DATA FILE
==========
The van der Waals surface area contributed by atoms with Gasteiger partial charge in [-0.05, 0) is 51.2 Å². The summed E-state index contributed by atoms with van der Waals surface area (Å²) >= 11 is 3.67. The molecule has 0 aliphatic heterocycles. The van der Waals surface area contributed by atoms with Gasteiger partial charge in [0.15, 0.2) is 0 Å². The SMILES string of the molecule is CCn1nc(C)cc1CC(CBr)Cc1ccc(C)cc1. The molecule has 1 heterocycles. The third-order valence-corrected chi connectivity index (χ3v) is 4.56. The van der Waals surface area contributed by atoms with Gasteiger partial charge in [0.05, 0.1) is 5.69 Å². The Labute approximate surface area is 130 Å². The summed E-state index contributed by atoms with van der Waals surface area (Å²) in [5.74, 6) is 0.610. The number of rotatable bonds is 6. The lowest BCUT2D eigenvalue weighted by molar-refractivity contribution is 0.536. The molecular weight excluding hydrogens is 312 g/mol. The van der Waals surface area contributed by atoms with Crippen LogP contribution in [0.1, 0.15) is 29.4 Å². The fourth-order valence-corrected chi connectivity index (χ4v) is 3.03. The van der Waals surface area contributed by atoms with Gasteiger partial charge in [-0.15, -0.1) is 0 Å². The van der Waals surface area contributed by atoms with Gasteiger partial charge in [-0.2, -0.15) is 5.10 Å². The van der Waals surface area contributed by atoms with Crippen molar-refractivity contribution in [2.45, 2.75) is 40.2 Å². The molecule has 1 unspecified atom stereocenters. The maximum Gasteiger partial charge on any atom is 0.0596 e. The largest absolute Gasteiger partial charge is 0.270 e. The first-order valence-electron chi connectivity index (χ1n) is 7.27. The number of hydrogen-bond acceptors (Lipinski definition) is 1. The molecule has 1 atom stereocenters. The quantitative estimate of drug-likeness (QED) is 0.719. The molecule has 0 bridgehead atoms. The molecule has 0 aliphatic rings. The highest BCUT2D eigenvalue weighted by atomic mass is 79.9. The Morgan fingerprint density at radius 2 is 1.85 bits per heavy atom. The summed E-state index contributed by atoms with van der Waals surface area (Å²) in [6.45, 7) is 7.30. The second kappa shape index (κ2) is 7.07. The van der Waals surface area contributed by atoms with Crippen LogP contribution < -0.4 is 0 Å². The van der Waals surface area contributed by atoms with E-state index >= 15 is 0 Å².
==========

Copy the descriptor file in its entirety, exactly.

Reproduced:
The van der Waals surface area contributed by atoms with Gasteiger partial charge in [-0.05, 0) is 51.2 Å². The summed E-state index contributed by atoms with van der Waals surface area (Å²) >= 11 is 3.67. The molecule has 0 aliphatic heterocycles. The van der Waals surface area contributed by atoms with Gasteiger partial charge in [0.15, 0.2) is 0 Å². The SMILES string of the molecule is CCn1nc(C)cc1CC(CBr)Cc1ccc(C)cc1. The molecule has 1 heterocycles. The third-order valence-corrected chi connectivity index (χ3v) is 4.56. The van der Waals surface area contributed by atoms with Gasteiger partial charge in [0.05, 0.1) is 5.69 Å². The Labute approximate surface area is 130 Å². The summed E-state index contributed by atoms with van der Waals surface area (Å²) in [5.74, 6) is 0.610. The number of rotatable bonds is 6. The lowest BCUT2D eigenvalue weighted by molar-refractivity contribution is 0.536. The molecular weight excluding hydrogens is 312 g/mol. The van der Waals surface area contributed by atoms with Crippen LogP contribution in [0.1, 0.15) is 29.4 Å². The fourth-order valence-corrected chi connectivity index (χ4v) is 3.03. The van der Waals surface area contributed by atoms with Gasteiger partial charge in [-0.15, -0.1) is 0 Å². The van der Waals surface area contributed by atoms with Gasteiger partial charge in [-0.2, -0.15) is 5.10 Å². The van der Waals surface area contributed by atoms with Crippen molar-refractivity contribution in [2.45, 2.75) is 40.2 Å². The molecule has 1 unspecified atom stereocenters. The maximum Gasteiger partial charge on any atom is 0.0596 e. The largest absolute Gasteiger partial charge is 0.270 e. The first-order valence-electron chi connectivity index (χ1n) is 7.27. The number of hydrogen-bond acceptors (Lipinski definition) is 1. The molecule has 1 atom stereocenters. The quantitative estimate of drug-likeness (QED) is 0.719. The molecule has 0 bridgehead atoms. The molecule has 0 aliphatic rings. The highest BCUT2D eigenvalue weighted by atomic mass is 79.9. The Morgan fingerprint density at radius 2 is 1.85 bits per heavy atom. The summed E-state index contributed by atoms with van der Waals surface area (Å²) in [6.45, 7) is 7.30. The second kappa shape index (κ2) is 7.07. The van der Waals surface area contributed by atoms with Crippen LogP contribution < -0.4 is 0 Å². The van der Waals surface area contributed by atoms with E-state index >= 15 is 0 Å².